The Bible is not contradictory when it says to love your enemies but have nothing to do with divisive people (Titus 3:10). Uh, our enemies may have a touch of divisiveness in them from time to time. Jesus obviously had certain circumstances in mind when He encouraged loving your enemies. The Bible often warns followers to confront one another morally and withdraw fellowship if necessary in hopes this leads to change. But, our enemies may not have tasted or understand Jesus’ life changing message. We may only convince others of our Creator’s love by demonstrating God’s unimaginable love toward us.

We must use our brains and not feel guilty when we must protect ourselves physically or emotionally. Jesus expected us to use common sense in difficult relationship situations. I may give a brief talk to parents about the radical idea that they must love their teenagers the way they wished their parents had loved them at that age despite all their crazy behaviors. We must choose our battles. I may not have addressed that parents must show tough love sometimes for the sake of change if drug use or bullying is involved. Allow God to tug at your heart. Seek the wisdom of others. Make the best current decision and have no regrets. God doesn’t want us always wondering if we did the right thing. Seek God’s help in showing radical, unimaginable love in hopes to impact the world for good as Jesus did.

Did Jesus Really Threaten Others With Hell?

Some may not even bother to know God if imagining the Creator is a sadistic torturer. What God-person wants to tell others or defend such a God? Such a God is no different than the god of religious extremists. The traditional meaning of Hell must be dispelled as a biblical myth for God’s character is at stake. It is often not known that Jesus and the Bible say absolutely nothing about Hell. Hell, an invention over the centuries to scare people into submission and obedience, is not a translation but a word substitution for certain Hebrew and Greek words. Like God is going to sadistically torture people forever for their beliefs while here on earth a short time!

Jesus used the word Gehenna, translated as “hell,” eleven times but only in about four conversations. The Gospel of John never uses the word. Mark and Luke record Jesus using the word once in an exchange but both appear to be the same conversations recorded by Matthew. Matthew’s Jewish audience was the most familiar with the history behind Gehenna:

  • Mt. 5:22, 29, 30 warns that the Pharisees’ brand of religion, which only thinks about the letter of the law rather than the heart of the matter, is a path to Gehenna (i.e. death)
  • Mt. 10:28 (i.e. Luke 12:5) warns to be less afraid of death of the body which is only physical death (Gehenna) and more afraid of death of the soul which is spiritual death
  • Mt. 18:9 (i.e. Mk 9:43, 45, 47) warns spiritual death is even worse than physical death (Gehenna)
  • Mt. 23: 15, 33 warns religious teachers again their message only leads people and themselves to death (Gehenna) and not a life worth living

The Greek word Gehenna in the New Testament was a proper noun and the name of a real valley nearby Jerusalem with a history. It was the local city garbage dump where fires were kept burning and symbolized a place of slaughter and judgment. Gehenna was the place of burned Israeli children sacrificed to false gods (Jer. 7:30-31; 19:2-5). Josephus said this same valley was heaped with dead bodies of the Jews following the Roman siege of Jerusalem around 70 AD. Gehenna was used by Jesus to symbolize where a life of self-centeredness can lead as opposed to what Jesus taught. Hell is no more a translation of Gehenna than Atlanta is for Chicago.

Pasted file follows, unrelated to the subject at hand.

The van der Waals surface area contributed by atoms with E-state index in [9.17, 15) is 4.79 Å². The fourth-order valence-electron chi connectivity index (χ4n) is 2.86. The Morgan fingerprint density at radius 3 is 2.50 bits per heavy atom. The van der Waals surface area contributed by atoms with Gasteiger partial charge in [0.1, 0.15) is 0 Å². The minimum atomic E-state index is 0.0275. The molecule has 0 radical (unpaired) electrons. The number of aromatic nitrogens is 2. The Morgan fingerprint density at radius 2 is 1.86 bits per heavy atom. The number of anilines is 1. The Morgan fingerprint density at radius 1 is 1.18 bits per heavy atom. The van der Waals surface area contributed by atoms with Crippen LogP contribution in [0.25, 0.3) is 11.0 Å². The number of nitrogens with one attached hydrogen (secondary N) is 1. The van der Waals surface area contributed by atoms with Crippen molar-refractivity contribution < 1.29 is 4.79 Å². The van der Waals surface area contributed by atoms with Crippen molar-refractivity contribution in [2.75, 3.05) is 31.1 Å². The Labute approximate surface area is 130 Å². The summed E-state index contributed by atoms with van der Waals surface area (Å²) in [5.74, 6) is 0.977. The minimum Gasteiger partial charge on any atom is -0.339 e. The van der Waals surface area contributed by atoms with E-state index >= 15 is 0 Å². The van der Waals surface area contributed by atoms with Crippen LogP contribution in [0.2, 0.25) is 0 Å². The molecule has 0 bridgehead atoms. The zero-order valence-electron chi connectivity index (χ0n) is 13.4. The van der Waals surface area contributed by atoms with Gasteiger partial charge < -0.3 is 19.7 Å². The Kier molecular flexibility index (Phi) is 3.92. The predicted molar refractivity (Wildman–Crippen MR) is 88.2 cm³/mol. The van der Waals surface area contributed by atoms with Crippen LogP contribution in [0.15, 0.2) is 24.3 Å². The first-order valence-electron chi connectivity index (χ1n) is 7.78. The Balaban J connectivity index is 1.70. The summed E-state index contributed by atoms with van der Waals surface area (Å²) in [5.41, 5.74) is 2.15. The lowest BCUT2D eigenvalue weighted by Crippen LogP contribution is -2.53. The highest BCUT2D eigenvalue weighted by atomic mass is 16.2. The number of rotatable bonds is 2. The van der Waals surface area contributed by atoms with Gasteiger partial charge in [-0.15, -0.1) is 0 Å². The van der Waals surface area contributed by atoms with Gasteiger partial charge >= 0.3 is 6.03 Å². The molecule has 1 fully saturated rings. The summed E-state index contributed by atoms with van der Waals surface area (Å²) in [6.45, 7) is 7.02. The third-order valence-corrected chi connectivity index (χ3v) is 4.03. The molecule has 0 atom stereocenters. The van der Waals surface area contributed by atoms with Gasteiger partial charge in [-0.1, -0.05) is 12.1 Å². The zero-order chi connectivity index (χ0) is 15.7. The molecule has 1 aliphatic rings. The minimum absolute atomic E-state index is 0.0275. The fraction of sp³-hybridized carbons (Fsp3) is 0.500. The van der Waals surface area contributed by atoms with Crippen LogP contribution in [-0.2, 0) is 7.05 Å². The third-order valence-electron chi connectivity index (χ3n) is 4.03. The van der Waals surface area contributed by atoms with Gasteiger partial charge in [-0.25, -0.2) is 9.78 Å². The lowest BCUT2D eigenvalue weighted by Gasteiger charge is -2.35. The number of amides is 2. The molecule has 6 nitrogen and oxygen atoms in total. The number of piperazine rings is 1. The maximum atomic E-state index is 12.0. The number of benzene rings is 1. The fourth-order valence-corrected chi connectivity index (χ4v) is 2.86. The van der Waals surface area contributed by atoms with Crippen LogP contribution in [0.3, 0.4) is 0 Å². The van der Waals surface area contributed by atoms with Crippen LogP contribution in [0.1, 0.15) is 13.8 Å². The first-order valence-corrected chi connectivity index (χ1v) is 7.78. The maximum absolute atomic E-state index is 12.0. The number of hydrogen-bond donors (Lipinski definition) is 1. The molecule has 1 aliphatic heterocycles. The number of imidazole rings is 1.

Paul wrote fourteen epistles and never mentions Hell. Scriptures only say after death that all are judged by our merciful God. The Hebrew word Sheol in the Old Testament is wrongly translated as Hell. Sheol was simply a region or place of darkness occupied by the dead regardless of beliefs. Job, an extremely righteous man in God’s eyes, desired to go there to escape his tremendous suffering (10:21-22). Recent translations simply translate Sheol as “Sheol.”

Jesus never taught people can be scared into true righteousness and an intimate relationship with their Creator. God’s love and mercy is our necessary nourishment just as in human, parental love. Parents warn their children of evil for their own good. Jesus simply wanted us to know our Creator loves us and desires to empower us to be the unselfish people we deep down desire to be. Treating others as we want to be treated helps avoid leading to a life full of regrets. Jesus faced undeserved suffering to identify with us and hopefully influence to not be seduced by what the world tempts. Following in Jesus’ footsteps leads to life transformations best for us and the world.


Are We Better Off If The Bible Was Less Confusing?

One might rightly challenge why a loving God would not make the Bible clearer. Misinterpretations of the Bible have led to defending racism, inequality of the sexes, or that God favors certain nations over other nations. God didn’t purposely make the Bible unclear, but can a God who values freedom make a writer’s words not subject to confusion. How can the Bible be different than other literatures, especially written over a thousand years ago by different authors in different languages, and not be subject to different interpretations by future generations? What I am writing today is subject to misunderstandings so therefore should I never write?

Let’s say it was possible to write without words being subject to confusion by the reader. If the Bible were plain in meaning would there be less selfishness in the world, which was Jesus’ main message? Nathan convicted King David of his adulterous and murderous actions though the use of an allegory. David was less likely to regret his actions with plainspoken talk. Jesus didn’t purposely use parables to confuse his audience. Parables though enable one to continue to think on a subject to eventually accept the lesson intended. Straight talk often falls on deaf ears both with children and adults. Clear meaning doesn’t always produce positive results.